Mining activity and industrial waste disposals have a major role in soil contamination with “considerably high” or “very high” potential impact on ecosystem, finds the study.
Abhiroop Chowdhury, Associate Professor, Jindal School of Environment & Sustainability, O.P. Jindal Global University, Sonipat, Haryana, India.
Aliya Naz, Department of Environmental Science and Engineering, Indian Institute of Technology, (Indian School of Mines) Dhanbad, Jharkhand, India.
Diksha Sharma, Department of Chemistry, Manipal University Jaipur, Dehmi Kalan, Jaipur-Ajmer Express Way, Jaipur, Rajasthan, India.
Industrialization has been propelling human race to the epitome of success. But, pollution is also a looming truth that is a major concern to human health, ecosystem, and overall existence of humans at large.
Heavy metal contamination is a subject of concern for the geochemists and environmentalists alike, as they are difficult to degrade and have potential to be biomagnified in the food chain, shows toxicity in cellular metabolism, and eventually impacts human health.
Water pollution has been the major thrust area of research for environmental geochemists until the recent reported cases of soil contamination across the globe.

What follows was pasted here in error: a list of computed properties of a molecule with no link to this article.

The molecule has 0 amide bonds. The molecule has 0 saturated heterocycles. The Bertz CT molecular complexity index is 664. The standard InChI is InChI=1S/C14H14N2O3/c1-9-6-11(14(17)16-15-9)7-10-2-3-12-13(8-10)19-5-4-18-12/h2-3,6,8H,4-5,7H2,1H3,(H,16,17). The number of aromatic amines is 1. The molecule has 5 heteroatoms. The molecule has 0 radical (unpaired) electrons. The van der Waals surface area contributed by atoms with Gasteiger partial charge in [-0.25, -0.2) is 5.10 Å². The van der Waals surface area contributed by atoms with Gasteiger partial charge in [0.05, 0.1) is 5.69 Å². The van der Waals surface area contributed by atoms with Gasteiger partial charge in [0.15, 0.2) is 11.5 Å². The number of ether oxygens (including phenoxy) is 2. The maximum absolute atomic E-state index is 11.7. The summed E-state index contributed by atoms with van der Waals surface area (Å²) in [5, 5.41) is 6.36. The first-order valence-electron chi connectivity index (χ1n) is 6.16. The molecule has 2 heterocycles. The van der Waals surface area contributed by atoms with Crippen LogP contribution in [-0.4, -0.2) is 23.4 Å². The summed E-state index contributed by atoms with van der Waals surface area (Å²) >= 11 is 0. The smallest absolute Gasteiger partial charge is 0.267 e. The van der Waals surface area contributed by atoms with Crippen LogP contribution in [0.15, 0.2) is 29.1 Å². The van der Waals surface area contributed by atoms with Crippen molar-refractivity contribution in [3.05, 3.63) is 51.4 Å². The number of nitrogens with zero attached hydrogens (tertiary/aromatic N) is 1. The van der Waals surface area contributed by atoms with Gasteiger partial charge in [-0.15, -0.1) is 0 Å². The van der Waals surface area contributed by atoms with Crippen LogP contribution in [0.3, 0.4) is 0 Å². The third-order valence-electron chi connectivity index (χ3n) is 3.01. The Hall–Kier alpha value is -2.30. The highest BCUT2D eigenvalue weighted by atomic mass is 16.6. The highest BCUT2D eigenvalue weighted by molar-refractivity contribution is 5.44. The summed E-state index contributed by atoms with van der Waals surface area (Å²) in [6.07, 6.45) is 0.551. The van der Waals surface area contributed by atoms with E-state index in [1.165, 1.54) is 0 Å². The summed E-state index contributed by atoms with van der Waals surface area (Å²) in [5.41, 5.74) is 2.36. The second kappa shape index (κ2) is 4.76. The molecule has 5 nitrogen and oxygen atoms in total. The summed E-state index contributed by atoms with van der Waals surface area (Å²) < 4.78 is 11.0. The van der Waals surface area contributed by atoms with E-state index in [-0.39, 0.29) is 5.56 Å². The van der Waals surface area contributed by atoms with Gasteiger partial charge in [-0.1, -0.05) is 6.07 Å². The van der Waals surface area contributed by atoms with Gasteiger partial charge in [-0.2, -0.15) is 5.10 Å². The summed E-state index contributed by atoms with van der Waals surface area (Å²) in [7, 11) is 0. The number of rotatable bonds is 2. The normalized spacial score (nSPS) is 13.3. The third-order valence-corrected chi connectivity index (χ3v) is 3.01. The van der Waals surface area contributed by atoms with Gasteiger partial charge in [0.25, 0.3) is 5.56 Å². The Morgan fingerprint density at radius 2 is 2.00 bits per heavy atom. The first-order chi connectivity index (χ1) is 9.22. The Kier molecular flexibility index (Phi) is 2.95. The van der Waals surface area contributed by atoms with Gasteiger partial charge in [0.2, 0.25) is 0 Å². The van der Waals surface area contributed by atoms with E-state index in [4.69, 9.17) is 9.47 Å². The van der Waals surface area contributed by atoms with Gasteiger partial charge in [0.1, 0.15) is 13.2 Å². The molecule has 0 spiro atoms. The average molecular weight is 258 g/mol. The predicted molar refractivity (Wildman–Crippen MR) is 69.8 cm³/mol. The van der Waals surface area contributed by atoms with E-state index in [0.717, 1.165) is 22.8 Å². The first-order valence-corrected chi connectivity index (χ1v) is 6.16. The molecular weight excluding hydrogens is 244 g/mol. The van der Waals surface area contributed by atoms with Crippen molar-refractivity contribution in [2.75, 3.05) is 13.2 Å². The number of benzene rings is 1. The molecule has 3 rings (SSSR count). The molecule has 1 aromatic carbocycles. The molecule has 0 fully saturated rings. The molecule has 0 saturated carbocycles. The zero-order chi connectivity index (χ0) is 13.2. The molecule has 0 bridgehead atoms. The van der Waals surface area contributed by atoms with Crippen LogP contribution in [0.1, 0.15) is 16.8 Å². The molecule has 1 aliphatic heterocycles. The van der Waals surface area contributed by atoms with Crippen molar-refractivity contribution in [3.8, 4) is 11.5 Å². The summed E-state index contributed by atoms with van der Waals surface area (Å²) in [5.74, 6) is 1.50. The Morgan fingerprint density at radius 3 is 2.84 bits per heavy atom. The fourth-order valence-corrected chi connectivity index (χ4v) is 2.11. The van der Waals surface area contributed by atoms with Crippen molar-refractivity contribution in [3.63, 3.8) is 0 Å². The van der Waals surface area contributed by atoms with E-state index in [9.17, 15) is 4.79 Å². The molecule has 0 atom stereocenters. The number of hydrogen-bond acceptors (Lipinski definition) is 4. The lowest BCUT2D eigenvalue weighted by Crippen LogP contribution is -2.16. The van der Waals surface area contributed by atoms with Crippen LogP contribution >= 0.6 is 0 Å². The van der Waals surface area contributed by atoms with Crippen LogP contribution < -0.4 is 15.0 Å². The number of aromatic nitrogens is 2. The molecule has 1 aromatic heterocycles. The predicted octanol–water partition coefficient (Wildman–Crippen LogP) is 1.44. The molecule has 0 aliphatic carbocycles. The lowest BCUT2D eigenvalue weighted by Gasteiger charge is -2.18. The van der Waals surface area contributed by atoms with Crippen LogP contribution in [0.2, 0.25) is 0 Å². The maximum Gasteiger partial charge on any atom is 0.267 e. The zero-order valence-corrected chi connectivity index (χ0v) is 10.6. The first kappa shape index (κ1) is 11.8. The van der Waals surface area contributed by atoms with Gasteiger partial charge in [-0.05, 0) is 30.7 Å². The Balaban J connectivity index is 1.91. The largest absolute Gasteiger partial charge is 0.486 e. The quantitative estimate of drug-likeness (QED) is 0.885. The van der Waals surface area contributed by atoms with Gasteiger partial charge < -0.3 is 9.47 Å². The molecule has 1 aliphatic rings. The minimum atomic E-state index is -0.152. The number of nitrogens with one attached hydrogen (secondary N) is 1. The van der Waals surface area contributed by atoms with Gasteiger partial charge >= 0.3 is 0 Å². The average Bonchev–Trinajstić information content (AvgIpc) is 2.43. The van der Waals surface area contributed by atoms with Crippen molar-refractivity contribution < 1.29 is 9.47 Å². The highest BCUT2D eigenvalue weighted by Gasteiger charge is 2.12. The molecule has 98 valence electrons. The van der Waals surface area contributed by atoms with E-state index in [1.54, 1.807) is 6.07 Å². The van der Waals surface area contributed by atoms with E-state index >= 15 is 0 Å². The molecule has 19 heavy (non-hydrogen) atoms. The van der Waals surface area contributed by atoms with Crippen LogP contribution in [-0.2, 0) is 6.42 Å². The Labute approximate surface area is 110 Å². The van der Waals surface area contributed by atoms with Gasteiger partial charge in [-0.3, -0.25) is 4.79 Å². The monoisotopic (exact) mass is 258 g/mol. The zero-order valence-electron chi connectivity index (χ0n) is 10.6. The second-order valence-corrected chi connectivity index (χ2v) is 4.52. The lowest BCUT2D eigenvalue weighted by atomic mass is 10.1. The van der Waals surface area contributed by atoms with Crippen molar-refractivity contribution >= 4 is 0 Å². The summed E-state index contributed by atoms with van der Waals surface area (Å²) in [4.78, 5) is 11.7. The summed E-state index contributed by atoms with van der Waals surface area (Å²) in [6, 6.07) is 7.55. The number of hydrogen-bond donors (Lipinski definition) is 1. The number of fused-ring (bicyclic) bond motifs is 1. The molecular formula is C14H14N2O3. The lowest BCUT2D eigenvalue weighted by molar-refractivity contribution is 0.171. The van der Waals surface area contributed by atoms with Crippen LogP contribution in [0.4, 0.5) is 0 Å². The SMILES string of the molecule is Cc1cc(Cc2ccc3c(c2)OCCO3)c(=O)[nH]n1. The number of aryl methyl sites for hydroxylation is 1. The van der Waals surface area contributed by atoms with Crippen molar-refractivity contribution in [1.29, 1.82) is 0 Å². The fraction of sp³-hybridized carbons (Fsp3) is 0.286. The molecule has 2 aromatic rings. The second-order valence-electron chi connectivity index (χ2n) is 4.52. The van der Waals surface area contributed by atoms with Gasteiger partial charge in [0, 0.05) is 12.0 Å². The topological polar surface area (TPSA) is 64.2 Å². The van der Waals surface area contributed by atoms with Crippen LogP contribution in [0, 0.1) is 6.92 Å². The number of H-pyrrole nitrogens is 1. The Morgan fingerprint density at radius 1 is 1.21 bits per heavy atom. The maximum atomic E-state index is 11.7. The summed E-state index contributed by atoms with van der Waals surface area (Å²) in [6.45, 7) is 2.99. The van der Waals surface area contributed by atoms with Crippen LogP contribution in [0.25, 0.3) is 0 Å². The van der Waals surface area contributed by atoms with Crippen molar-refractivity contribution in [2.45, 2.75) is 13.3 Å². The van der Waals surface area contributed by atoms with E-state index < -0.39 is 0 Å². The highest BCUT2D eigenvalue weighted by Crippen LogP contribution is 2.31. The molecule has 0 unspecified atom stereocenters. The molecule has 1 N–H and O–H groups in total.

But, unlike water, soil is a heterogenous medium with no reported permissible levels of metals and hence understanding the impact of pollution in soil has always baffled academicians and policy-makers alike.
In this chapter, different cases of heavy metal contamination in edaphic phase have been addressed using Ecological Risk Index-based empirical modeling.
The geochemistry of Arsenic, Cadmium, Chromium, Copper, Lead, Nickel, and Zinc has been discussed with special emphasis on its impact on biosphere. It is concluded that mining activity and industrial waste disposals have the major role in soil contamination with “considerably high” or “very high” potential impact on ecosystem.
Published in: In Inamuddin, Ahamed M.I., Boddula R., Altalhi T.A. (eds) Geochemistry: Concepts and Applications, 7, (pp.73-91), Boston: Scrivener Publishing.
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